The concept of a seahorse blew Edward away. It took a few minutes for me to realize why he was so astonished. At seventeen years old, Edward had never heard of such a thing and imagined a curly tailed creature, the size of a horse, rocking back and forth on the ocean floor. Edward lacks context. Among other things, he cannot read. I read for pleasure and I read to glimpse other worlds. To access. To gain purchase on what someone else can see, feel, describe. Not only in terms of what is out there in the world, but interior worlds as well.
Every session, I read a few chapters out loud from Matt Christopher's book, On the Court With... Lebron James. Last week, we read a chapter describing the death of Lebron's grandmother. His mother and her brothers were "grief-stricken," but since it was Christmas, they bravely carried on for three-year-old Lebron.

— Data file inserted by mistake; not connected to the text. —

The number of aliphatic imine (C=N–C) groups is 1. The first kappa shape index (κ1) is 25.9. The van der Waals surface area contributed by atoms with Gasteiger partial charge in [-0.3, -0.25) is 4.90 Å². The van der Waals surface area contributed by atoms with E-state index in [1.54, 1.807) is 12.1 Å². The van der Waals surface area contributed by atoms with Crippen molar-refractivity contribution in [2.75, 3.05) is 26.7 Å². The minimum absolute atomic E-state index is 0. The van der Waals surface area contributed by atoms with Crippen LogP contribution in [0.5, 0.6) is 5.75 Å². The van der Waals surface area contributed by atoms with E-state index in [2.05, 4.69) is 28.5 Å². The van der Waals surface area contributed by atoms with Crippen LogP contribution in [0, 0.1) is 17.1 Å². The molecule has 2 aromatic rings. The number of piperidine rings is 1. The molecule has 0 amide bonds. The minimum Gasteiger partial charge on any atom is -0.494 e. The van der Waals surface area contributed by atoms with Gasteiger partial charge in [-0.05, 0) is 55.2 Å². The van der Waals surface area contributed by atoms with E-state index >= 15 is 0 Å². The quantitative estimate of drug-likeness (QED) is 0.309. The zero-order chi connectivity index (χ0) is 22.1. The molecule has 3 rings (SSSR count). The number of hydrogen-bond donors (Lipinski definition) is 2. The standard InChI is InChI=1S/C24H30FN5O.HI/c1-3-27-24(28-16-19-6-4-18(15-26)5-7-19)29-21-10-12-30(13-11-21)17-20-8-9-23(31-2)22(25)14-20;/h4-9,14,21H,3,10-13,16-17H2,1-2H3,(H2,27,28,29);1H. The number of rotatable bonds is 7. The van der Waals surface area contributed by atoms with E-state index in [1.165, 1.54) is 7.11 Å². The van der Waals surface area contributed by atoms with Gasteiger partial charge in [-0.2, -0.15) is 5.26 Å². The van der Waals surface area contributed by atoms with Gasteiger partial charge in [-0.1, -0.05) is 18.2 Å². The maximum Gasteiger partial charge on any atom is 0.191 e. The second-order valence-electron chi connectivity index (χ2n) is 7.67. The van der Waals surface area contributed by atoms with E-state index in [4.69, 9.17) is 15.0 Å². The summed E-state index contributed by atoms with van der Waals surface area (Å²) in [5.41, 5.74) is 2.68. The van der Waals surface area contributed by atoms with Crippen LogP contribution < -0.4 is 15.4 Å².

"Do you know what grief is?" I asked Edward. He shook his head. I tried to explain. "After someone dies, the sadness we feel is called grief."
Any boy who lives in the Juvenile Detention Center has obviously courted sadness and likely grief has found him many, many times. I was uncomfortable trying to describe this emotion to this hardened boy. Undefined and unlabeled sadness: was this like the seahorse for Edward? An enormous submerged sorrow, bobbing along, in worlds both familiar and unimagined.